As TCC became engaged by more and more customers who wanted to focus on using data to drive tangible business outcomes, several themes were repeated: single view of customer, communications effectiveness, customer journey, market/customer insights, brand consistency, to name a few. Moreover, through our data governance efforts, we became aware that the executive sponsor for this is most likely to be the Chief Marketing Officer. As a result, a focus on marketing services began to emerge naturally, and TCC realized that this represents an obvious, and necessary, complement to our Data + Analytics core focus.
That being said, we also quickly perceived that this is a distinct area, with its own key areas of focus, and must be led by experts from within the marketing discipline. As a result, we analyzed the needs of our customers and concluded that there are three core areas in which projects rely on applying strategic and implementation expertise to enable organizations to make better use of information: qualitative research, social/digital media, and brand implementation management. Our goal is not to compete with creative agencies, but to adopt a marketing-driven approach to drive results in areas that make sense.
The good news is that each of these areas of focus combines our mission to integrate information to help our clients identify quick wins to maximize returns and ensure that efforts are focused on business outcomes.
Qualitative Research (QR) is an exploratory process in which researchers gather information through “fieldwork” with participants on the meaning, experience, motivations, and behaviour around a given topic. As a result, this research is inductive, in that it is aimed at taking descriptions and synthesizing them into a collective understanding. Thus, this category of inquiry is concerned not only with the “What? Where? When?” of the decision-making process, but also the “Why? and How?”.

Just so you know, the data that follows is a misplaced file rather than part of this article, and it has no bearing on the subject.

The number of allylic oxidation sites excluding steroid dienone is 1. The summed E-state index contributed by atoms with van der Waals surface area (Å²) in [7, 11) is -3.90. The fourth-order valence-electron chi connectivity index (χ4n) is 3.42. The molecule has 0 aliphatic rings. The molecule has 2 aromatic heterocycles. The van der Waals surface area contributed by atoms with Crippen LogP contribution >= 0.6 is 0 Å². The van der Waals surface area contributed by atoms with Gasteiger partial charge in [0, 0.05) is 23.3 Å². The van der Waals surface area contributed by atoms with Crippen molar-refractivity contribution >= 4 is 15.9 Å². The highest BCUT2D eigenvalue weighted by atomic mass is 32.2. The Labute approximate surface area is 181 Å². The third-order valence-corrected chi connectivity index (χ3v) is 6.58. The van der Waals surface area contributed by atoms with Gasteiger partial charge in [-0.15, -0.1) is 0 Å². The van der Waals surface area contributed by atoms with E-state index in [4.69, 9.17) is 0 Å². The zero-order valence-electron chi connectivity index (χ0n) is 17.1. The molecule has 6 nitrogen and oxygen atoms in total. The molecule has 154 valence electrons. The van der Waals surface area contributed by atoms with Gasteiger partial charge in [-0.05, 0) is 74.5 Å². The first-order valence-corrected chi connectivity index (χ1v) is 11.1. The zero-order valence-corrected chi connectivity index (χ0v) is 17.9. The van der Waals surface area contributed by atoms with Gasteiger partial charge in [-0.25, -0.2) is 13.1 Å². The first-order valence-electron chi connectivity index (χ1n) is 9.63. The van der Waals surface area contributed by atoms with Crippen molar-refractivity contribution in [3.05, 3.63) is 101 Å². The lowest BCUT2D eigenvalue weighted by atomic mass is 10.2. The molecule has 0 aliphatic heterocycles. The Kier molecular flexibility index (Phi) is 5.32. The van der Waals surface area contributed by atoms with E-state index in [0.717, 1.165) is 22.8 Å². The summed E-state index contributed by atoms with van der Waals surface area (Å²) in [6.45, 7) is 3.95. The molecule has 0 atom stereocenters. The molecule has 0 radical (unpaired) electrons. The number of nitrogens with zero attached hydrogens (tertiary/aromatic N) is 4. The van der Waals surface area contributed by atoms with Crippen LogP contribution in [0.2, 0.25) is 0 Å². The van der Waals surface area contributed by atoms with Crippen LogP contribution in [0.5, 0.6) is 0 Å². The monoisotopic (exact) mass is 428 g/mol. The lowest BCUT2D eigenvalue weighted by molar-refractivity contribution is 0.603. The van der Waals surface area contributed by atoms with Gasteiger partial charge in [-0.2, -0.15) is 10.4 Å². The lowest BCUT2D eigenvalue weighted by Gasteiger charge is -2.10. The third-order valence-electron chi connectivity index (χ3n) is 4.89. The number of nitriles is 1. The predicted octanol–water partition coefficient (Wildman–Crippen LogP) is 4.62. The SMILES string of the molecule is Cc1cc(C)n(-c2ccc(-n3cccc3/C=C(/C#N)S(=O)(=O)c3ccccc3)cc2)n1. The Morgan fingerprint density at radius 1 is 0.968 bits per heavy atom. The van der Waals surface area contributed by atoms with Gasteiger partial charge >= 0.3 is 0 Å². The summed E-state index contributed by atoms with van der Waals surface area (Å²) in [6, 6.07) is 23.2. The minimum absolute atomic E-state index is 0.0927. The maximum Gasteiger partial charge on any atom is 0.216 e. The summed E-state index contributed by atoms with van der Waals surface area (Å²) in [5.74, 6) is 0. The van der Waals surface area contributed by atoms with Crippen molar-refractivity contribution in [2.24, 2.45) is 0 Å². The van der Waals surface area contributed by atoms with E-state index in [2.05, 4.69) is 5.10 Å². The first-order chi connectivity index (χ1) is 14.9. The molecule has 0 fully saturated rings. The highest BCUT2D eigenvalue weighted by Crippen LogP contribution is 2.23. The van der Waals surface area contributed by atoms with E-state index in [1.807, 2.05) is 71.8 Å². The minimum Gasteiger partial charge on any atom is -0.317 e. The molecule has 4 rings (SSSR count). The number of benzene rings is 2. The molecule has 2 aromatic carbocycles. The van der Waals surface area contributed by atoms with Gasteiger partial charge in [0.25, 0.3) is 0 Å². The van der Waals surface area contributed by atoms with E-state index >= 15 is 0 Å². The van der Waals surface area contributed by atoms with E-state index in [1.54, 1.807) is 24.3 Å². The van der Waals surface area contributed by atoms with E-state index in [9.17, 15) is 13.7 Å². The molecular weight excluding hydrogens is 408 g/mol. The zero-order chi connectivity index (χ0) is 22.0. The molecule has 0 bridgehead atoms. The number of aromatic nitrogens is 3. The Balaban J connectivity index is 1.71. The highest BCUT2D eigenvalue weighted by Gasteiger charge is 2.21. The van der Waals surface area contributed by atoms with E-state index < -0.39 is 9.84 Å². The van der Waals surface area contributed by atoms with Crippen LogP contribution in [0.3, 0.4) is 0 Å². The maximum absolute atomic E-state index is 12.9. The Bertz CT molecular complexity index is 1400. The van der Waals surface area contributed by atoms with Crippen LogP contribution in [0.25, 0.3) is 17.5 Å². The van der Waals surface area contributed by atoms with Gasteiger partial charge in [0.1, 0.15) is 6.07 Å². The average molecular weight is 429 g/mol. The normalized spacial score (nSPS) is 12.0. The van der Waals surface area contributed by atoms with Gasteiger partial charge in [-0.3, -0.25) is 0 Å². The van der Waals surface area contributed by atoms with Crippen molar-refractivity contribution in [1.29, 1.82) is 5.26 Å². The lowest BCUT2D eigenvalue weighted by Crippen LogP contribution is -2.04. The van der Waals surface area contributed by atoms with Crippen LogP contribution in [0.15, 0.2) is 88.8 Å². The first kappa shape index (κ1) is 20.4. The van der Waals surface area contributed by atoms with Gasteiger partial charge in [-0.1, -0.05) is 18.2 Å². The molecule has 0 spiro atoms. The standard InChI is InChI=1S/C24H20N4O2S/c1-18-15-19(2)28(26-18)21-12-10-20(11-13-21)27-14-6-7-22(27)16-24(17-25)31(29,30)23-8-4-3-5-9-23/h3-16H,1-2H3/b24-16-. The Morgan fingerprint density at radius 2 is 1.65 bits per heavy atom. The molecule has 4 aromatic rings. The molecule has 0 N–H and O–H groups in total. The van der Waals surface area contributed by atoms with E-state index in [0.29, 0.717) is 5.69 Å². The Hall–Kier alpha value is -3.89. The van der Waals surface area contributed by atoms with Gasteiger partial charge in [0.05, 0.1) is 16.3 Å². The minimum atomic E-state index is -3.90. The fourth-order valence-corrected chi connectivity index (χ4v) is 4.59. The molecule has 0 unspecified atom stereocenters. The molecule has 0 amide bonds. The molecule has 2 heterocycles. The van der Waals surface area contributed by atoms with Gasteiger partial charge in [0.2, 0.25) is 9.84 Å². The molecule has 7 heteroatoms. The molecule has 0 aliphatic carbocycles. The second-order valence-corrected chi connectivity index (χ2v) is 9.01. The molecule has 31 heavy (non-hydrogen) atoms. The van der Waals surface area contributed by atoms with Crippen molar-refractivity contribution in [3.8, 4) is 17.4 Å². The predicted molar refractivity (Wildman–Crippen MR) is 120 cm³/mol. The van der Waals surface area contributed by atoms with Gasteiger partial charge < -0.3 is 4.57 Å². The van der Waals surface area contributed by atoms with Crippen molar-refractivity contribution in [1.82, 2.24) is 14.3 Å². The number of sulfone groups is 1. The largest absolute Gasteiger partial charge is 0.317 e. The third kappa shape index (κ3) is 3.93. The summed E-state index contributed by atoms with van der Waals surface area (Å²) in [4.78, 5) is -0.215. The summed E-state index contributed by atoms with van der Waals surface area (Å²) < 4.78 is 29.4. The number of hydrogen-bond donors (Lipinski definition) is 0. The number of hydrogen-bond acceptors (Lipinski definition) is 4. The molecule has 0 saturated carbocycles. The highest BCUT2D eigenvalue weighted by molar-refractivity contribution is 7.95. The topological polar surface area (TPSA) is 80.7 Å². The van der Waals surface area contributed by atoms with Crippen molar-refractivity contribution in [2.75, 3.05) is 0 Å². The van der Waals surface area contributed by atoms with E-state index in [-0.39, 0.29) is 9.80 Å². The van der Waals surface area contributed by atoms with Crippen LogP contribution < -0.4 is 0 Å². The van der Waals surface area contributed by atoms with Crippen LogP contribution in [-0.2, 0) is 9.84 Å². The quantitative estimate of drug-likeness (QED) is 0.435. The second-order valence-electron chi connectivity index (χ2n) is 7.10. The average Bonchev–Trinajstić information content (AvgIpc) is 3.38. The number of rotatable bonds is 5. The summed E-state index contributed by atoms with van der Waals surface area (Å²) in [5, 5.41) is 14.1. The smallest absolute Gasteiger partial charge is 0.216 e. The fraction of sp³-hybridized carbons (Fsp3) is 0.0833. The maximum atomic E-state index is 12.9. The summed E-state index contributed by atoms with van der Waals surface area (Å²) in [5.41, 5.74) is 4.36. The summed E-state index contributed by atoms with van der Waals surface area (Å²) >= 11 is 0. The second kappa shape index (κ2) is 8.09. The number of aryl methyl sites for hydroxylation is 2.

At its core, QR is all about learning. This research is based on a “Participatory Design Philosophy” and common data collection methods employed are:
Although QR is often employed for market research (market need, market size, and competition), and social or behavioural analysis, TCC recognized this practice as an innovative way to address the issue of defining user-centric business requirements for analytics projects. It is employed as the first step to produce general conclusions or informed assertions, which are then mapped to functional requirements.
From a high level, the QR process involves the following three phases:
In addition to functional requirements, QR can be effectively applied for:
We’ve all heard the story of The Emperor’s New Clothes, a cautionary tale about a vain Emperor who only values outward appearances and not what may be behind them – sight over insight. Rebranding exercises, whether the result of a merger/acquisition transaction, or a rebranding initiative, take a tremendous amount of work to define and design the brand identity, however, they are subject to the same risk: organizations often fall prey to the danger of spending all of their time solidifying the brand identity, while losing sight of all of the related tasks that need to be accomplished to fully implement a brand change across the organization and its culture.
Brand Implementation Management is based on the premise that HOW the brand is implemented is as important as WHAT gets implemented. It typically includes the following scope of work:
The term branded assets runs the gamut from product and packaging, architectural signage, fleet graphics, uniforms, business cards, security badges, all customer touch-points, human resources, printed materials and forms, digital assets, etc. Anything that has the logo, word mark, and potentially the color scheme is included.
TCC's Brand Implementation process includes the following three phases: